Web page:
By Charles Power
Do you know whether or not you are a national system employer?
You need to know if you are a national system employer to know under which legislation and industrial instruments you and your employees operate.
All States and Territories (except Western Australia) have passed laws to refer legislative power regarding workplace relations to the Commonwealth. All employers in jurisdictions that have referred their power to the Commonwealth to make laws about workplace relations are national system employers.
This means that all Australian private sector employers outside Western Australia are required to observe the NES and national minimum wage orders.
For employers in State public or local government sectors, the situation is different. All States have retained their powers to make laws regulating employment in these areas. This means that if you are any of the following types of employers, you need to check whether there is a State law or instrument regulating your employment:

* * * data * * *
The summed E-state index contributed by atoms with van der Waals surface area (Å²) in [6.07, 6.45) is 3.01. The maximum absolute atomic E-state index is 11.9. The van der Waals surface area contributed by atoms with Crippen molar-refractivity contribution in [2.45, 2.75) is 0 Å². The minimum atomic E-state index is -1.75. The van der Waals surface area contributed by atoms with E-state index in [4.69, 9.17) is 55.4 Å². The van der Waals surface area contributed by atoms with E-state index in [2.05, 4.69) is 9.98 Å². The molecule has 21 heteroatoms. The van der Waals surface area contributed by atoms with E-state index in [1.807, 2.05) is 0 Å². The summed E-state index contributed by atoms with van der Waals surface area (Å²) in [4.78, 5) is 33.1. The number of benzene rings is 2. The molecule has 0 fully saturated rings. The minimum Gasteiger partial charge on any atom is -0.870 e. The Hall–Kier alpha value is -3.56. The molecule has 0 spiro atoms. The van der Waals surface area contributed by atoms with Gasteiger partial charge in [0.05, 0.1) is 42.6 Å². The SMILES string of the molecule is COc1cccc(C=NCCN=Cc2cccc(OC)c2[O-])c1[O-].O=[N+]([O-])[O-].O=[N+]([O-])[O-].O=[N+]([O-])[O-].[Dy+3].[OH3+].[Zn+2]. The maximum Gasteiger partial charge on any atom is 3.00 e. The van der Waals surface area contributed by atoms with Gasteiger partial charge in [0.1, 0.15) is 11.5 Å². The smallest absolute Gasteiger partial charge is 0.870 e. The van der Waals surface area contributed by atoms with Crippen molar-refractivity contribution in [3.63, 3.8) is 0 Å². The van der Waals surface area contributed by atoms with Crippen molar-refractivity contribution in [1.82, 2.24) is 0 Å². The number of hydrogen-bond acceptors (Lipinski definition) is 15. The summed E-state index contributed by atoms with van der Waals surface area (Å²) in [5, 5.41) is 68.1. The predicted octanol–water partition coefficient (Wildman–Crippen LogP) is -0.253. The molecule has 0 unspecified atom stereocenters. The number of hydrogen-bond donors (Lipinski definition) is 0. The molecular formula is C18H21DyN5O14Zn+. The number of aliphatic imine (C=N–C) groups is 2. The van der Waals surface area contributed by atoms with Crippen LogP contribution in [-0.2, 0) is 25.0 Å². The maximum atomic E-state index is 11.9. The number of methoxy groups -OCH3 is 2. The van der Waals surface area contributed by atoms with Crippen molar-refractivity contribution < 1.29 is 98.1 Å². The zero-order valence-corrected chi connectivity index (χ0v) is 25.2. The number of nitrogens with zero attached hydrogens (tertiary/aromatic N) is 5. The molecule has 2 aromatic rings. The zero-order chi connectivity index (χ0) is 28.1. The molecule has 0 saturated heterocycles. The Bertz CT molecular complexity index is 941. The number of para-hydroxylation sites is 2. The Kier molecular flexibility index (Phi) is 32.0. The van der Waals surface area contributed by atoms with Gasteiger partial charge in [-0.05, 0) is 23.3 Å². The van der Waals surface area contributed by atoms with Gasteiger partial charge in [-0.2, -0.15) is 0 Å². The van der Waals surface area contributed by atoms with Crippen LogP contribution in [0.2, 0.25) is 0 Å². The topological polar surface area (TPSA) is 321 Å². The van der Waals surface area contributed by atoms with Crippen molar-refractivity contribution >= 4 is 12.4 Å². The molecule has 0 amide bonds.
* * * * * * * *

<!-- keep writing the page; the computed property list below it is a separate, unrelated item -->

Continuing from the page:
- State MP;
- Judge or member of an administrative tribunal;
- State parliament;
- Government House;
- State public sector;
- State agency;
- police and emergency services; or
- local government sector (local government employees in Tasmania and Victoria are within the national system).
In Western Australia, an employer will only be a national system employer if they are:
- a constitutional corporation;
- the Commonwealth;
- a Commonwealth authority;
- a person who employs a flight crew officer, maritime employee or waterside worker in connection with trade or commerce between:
- Australia and elsewhere;
- among the States;
- between a State and a Territory
- between Territories; or
- within a Territory; or
- an employer of an individual in connection with an activity that the person carries out in the ACT, NT or any other Australian Territory.